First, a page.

My holiday reading consisted of the novel by William R. Forstchen titled "One Second After." The title was obviously a nod to The Day After, the made-for-TV cold war movie about the horrors experienced by survivors of a series of nuclear bomb strikes on the U.S. That movie surely caused nightmares across the country the day after it was broadcast.
"One Second After" is about what happens to the inhabitants of a small community in North Carolina following an EMP explosion high above the U.S. The effect was the destruction of everything electrical, sparing only components built before the circuit board became a part of practically every electrical item manufactured. With no electricity or hope of rebuilding the generators and replacing the lines, things went to hell in short order. With no trucks bringing in food, the severe rationing of available food stock brought on starvation. Medicine for the entire community was in short supply, anyone with a medical dependency suffered or died, and epidemics became deadly.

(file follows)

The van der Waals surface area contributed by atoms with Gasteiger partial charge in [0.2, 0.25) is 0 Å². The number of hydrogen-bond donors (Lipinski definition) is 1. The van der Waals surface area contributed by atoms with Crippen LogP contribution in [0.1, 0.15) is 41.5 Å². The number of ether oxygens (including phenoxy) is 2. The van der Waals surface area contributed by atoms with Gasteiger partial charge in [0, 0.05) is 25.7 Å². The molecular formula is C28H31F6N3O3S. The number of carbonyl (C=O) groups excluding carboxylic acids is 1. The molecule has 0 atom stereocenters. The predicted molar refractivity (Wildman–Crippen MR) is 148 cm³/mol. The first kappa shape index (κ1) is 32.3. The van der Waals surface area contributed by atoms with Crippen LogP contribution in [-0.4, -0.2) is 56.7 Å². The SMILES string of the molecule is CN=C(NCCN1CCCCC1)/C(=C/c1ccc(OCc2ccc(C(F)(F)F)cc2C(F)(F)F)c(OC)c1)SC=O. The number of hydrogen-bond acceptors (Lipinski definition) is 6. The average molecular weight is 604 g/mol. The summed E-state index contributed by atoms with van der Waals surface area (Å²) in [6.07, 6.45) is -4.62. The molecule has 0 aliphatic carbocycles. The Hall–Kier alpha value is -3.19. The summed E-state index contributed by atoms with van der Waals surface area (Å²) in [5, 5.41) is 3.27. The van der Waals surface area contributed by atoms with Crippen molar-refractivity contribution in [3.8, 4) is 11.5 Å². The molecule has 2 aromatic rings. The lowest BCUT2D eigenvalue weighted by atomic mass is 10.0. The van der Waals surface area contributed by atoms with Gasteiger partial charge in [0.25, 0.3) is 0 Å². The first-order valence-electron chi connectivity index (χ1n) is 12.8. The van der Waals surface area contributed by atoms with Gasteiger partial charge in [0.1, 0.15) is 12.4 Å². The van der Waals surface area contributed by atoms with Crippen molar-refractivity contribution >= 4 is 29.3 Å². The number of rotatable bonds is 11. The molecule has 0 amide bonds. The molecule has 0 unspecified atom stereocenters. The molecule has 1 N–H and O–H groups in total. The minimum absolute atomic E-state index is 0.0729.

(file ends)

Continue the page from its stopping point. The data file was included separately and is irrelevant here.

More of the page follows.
Oh yeah, large armed gangs roamed the countryside taking over communities to steal what food they might have and/or cannibalize the inhabitants.
"One Second After" ends one year after the event with a community of survivors transformed by the loss of 80% of its population. But hey, it was a very good book. Just scary.
So could something like that really happen? Many people think so. See North Korea EMP attack could destroy U.S. — now in which Peter Vincent Pry lays out credible reasoning that North Korea currently has the capability to deliver and explode an EMP bomb over the U.S.
For more background see the Commission's first Executive Report from 2004 which contains the quaint suggestion the cost of improving our security over the "next 3 to 5 years is modest by any standard." Too bad we haven't done it. Further, "We must persuade nations to forgo obtaining nuclear weapons or to provide acceptable assurance that these weapons will neither threaten the vital interests of the United States nor fall into threatening hands." That the current administration seems more intent on taking guns away from the citizenry than protecting against this type of threat seems laughable in light of what the fictional characters of "One Second After" endured.